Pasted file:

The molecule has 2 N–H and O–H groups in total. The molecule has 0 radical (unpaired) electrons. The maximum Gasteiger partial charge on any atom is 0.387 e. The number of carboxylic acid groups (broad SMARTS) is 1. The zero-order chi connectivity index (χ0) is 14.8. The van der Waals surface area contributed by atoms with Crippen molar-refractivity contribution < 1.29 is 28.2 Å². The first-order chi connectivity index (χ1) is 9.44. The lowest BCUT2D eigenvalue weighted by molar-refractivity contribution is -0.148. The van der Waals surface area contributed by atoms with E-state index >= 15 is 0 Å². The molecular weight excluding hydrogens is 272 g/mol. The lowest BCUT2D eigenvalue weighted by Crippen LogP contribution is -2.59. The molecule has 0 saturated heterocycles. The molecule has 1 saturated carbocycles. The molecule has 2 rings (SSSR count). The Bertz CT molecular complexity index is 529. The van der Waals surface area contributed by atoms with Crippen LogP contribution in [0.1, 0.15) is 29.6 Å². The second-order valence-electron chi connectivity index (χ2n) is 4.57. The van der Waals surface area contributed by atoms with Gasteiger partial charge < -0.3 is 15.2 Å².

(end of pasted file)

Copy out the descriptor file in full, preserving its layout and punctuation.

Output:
The molecule has 2 N–H and O–H groups in total. The molecule has 0 radical (unpaired) electrons. The maximum Gasteiger partial charge on any atom is 0.387 e. The number of carboxylic acid groups (broad SMARTS) is 1. The zero-order chi connectivity index (χ0) is 14.8. The van der Waals surface area contributed by atoms with Crippen molar-refractivity contribution < 1.29 is 28.2 Å². The first-order chi connectivity index (χ1) is 9.44. The lowest BCUT2D eigenvalue weighted by molar-refractivity contribution is -0.148. The van der Waals surface area contributed by atoms with E-state index >= 15 is 0 Å². The molecular weight excluding hydrogens is 272 g/mol. The lowest BCUT2D eigenvalue weighted by Crippen LogP contribution is -2.59. The molecule has 0 saturated heterocycles. The molecule has 1 saturated carbocycles. The molecule has 2 rings (SSSR count). The Bertz CT molecular complexity index is 529. The van der Waals surface area contributed by atoms with Crippen LogP contribution in [0.1, 0.15) is 29.6 Å². The second-order valence-electron chi connectivity index (χ2n) is 4.57. The van der Waals surface area contributed by atoms with Gasteiger partial charge < -0.3 is 15.2 Å².